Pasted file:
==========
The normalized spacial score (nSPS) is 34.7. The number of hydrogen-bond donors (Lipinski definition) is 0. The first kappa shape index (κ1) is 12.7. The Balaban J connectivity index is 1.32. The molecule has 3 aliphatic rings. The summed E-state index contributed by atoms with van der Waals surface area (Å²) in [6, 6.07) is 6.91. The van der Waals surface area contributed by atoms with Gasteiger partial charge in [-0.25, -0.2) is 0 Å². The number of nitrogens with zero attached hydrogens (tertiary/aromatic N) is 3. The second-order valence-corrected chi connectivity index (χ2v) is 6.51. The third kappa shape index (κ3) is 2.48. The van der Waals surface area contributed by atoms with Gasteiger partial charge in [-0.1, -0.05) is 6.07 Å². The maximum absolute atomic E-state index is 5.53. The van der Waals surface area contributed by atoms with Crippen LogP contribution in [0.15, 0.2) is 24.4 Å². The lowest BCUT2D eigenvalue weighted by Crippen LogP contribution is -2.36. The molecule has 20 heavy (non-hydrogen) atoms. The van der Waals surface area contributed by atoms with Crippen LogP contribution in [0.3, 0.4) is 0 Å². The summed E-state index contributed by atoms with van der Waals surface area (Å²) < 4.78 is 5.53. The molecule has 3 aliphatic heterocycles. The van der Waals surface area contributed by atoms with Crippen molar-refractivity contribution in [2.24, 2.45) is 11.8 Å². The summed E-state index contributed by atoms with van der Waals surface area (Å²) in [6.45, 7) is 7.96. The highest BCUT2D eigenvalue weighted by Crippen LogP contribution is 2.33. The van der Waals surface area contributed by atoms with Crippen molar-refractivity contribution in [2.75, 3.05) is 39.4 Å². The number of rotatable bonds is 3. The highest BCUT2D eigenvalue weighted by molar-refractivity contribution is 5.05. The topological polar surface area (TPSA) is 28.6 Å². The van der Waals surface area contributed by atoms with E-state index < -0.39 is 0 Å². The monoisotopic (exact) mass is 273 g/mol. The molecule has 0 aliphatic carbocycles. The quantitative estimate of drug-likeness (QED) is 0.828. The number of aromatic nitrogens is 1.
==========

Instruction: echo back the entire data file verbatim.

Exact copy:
The normalized spacial score (nSPS) is 34.7. The number of hydrogen-bond donors (Lipinski definition) is 0. The first kappa shape index (κ1) is 12.7. The Balaban J connectivity index is 1.32. The molecule has 3 aliphatic rings. The summed E-state index contributed by atoms with van der Waals surface area (Å²) in [6, 6.07) is 6.91. The van der Waals surface area contributed by atoms with Gasteiger partial charge in [-0.25, -0.2) is 0 Å². The number of nitrogens with zero attached hydrogens (tertiary/aromatic N) is 3. The second-order valence-corrected chi connectivity index (χ2v) is 6.51. The third kappa shape index (κ3) is 2.48. The van der Waals surface area contributed by atoms with Gasteiger partial charge in [-0.1, -0.05) is 6.07 Å². The maximum absolute atomic E-state index is 5.53. The van der Waals surface area contributed by atoms with Crippen LogP contribution in [0.15, 0.2) is 24.4 Å². The lowest BCUT2D eigenvalue weighted by Crippen LogP contribution is -2.36. The molecule has 20 heavy (non-hydrogen) atoms. The van der Waals surface area contributed by atoms with Crippen LogP contribution in [0.3, 0.4) is 0 Å². The summed E-state index contributed by atoms with van der Waals surface area (Å²) < 4.78 is 5.53. The molecule has 3 aliphatic heterocycles. The van der Waals surface area contributed by atoms with Crippen molar-refractivity contribution in [2.24, 2.45) is 11.8 Å². The summed E-state index contributed by atoms with van der Waals surface area (Å²) in [6.45, 7) is 7.96. The highest BCUT2D eigenvalue weighted by Crippen LogP contribution is 2.33. The van der Waals surface area contributed by atoms with Crippen molar-refractivity contribution in [2.75, 3.05) is 39.4 Å². The number of rotatable bonds is 3. The highest BCUT2D eigenvalue weighted by molar-refractivity contribution is 5.05. The topological polar surface area (TPSA) is 28.6 Å². The van der Waals surface area contributed by atoms with E-state index < -0.39 is 0 Å². The monoisotopic (exact) mass is 273 g/mol. The molecule has 0 aliphatic carbocycles. The quantitative estimate of drug-likeness (QED) is 0.828. The number of aromatic nitrogens is 1.